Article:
By Joshua Kato
Any form of farming runs on knowledge. According to Dr Jolly Kabirizi, in her dairy farming speciality, it is important to continuously educate and sensitise farmers on dairy cattle production principles, especially on proper nutrition, disease management, cow comfort and breeding practices.
There is need to create awareness among smallholder dairy farmers towards understanding that feeding accounts for 60%-70% of production costs.
Likewise, farmers’ mindsets should change towards opportunities in the growing dairy sector. For example, growing fodder as a cash crop is instrumental toward harnessing seasonal variations in feeds and ability to mitigate the nutritional risks, even as urban farmers.
These are some of the issues that will be handled during the 2024 Harvest Money Expo. The eighth edition is organised by Vision Group in partnership with the Embassy of the Netherlands. The sponsors include Engineering Solutions (ENGSOL), who deal in farm machinery, The National Agriculture Advisory Services (NAADS), Technoserv, KOICA and Tunga Nutrition.
During the 2024 Harvest Money Expo, Kabirizi, who is a retired livestock nutrition researcher with the National Agriculture Research Organisation (NARO), will facilitate a training session on starting and managing a dairy cattle farm business in an urban area.
She owns Kyakuwa Dairy Farm, an urban entity with eight milking cows and is also a professor at Valley University.
Kabirizi explains that enterprises, such as dairy farming, can be practiced anywhere, including in urban areas.
“One of the challenges with urban dairy farming may be feeds, however, with the food waste scattered in urban areas, this challenge can be solved,” she told the farmers.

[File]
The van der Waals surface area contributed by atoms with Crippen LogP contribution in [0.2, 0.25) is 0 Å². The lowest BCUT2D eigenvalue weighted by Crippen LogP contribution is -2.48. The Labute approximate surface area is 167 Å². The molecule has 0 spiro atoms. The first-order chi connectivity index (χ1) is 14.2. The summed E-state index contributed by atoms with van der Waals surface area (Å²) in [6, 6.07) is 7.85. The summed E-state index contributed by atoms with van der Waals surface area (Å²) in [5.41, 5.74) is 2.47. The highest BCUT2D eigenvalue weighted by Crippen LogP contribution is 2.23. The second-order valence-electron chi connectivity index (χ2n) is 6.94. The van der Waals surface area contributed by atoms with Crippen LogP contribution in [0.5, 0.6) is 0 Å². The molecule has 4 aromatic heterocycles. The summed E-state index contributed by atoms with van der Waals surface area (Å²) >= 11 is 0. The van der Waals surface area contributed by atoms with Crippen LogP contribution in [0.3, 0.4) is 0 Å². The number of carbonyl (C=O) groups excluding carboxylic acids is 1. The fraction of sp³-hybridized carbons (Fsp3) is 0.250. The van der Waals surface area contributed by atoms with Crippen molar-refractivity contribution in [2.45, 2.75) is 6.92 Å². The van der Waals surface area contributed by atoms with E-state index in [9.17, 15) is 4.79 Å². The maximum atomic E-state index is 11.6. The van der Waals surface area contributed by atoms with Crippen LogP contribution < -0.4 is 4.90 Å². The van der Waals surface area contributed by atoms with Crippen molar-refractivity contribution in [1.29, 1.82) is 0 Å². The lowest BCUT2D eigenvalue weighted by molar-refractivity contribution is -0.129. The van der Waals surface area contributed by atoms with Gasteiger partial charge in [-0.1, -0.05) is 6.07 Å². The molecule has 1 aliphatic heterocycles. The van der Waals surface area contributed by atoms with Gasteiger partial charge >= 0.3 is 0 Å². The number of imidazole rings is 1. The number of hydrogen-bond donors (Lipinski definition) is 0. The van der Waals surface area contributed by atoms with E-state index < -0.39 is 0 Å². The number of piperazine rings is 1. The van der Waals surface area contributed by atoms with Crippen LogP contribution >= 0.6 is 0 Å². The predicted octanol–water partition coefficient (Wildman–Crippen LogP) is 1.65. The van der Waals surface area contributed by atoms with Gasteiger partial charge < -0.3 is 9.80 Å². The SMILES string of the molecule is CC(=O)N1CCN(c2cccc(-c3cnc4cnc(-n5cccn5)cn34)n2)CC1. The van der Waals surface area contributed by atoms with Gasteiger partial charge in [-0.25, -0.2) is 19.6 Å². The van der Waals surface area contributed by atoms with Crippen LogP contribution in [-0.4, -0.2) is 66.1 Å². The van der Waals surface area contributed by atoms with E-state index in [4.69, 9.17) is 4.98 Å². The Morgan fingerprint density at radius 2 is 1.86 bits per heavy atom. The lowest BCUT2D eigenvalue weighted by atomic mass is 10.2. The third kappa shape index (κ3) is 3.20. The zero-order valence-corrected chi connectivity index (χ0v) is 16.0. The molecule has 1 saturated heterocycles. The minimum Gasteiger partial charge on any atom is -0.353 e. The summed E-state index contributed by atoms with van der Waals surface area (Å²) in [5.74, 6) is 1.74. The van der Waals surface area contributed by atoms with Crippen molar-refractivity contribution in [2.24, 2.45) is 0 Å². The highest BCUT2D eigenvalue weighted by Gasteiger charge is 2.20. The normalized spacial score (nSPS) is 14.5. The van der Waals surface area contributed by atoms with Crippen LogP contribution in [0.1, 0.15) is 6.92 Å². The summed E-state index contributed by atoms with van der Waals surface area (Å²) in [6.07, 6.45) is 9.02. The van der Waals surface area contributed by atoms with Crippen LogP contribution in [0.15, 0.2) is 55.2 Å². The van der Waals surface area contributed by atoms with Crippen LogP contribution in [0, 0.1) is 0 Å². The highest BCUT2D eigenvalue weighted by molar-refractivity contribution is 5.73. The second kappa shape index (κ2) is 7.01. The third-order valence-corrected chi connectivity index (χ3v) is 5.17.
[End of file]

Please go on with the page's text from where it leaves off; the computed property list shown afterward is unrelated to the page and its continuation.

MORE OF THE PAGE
According to Kabirizi, over 40% of the garbage collected from urban markets are agricultural wastes. Three quarters of the garbage rots uncollected on pavements, streets, sewerage outlets and water channels.
This tragedy is witnessed especially in markets, marring the city’s image and posing a serious health danger.
And yet, according to Kabirizi, for small-scale urban dairy cattle farmers, the high-grade conventional feed resources, such as Napier grass, is quite expensive to get and also less available.
It is, therefore, necessary to increase the availability of alternative feed resources for cattle.
Kabirizi will show the trainees that, for example, producing feed resources from ensilaged banana peels that contain valuable nutrients, such as glucose, is important as alternative feed resources, especially for resolving scarcity of feed resources.
Ensiling banana peels with sweet potato vines and/or maize stover and agro-industrial wastes, such as molasses, has an appreciable level of nutrient and can be adopted in urban dairy cattle or pig feeding systems.
Waste as feed
Kabirizi will tell the trainees that most agricultural waste has high nutrient levels of nitrogen, potassium and phosphorus. Such waste can be processed and converted into high quality livestock (cattle, goats, rabbits and pig) feeds.
This alternate method of utilisation of agricultural waste by livestock farmers can reduce the rate of accumulation, with subsequent reduction on environmental pollution thus improving environmental health, livestock productivity and household income.
“These are readily available at the nearest food market to your farm. During the expo, I will show you how to process them into feeds so that you save,” she says.
Kabirizi said she will show farmers how they can use banana peels, pumpkin peels, maize stovers, sweet potato vines, brewers and pineapple waste, as well as hydroponic maize to feed livestock.
Key take outs from the training
Developing a business plan
- Selecting a good location
- Understanding the market
- Use readily available waste for urban farmers
- Managing farm labour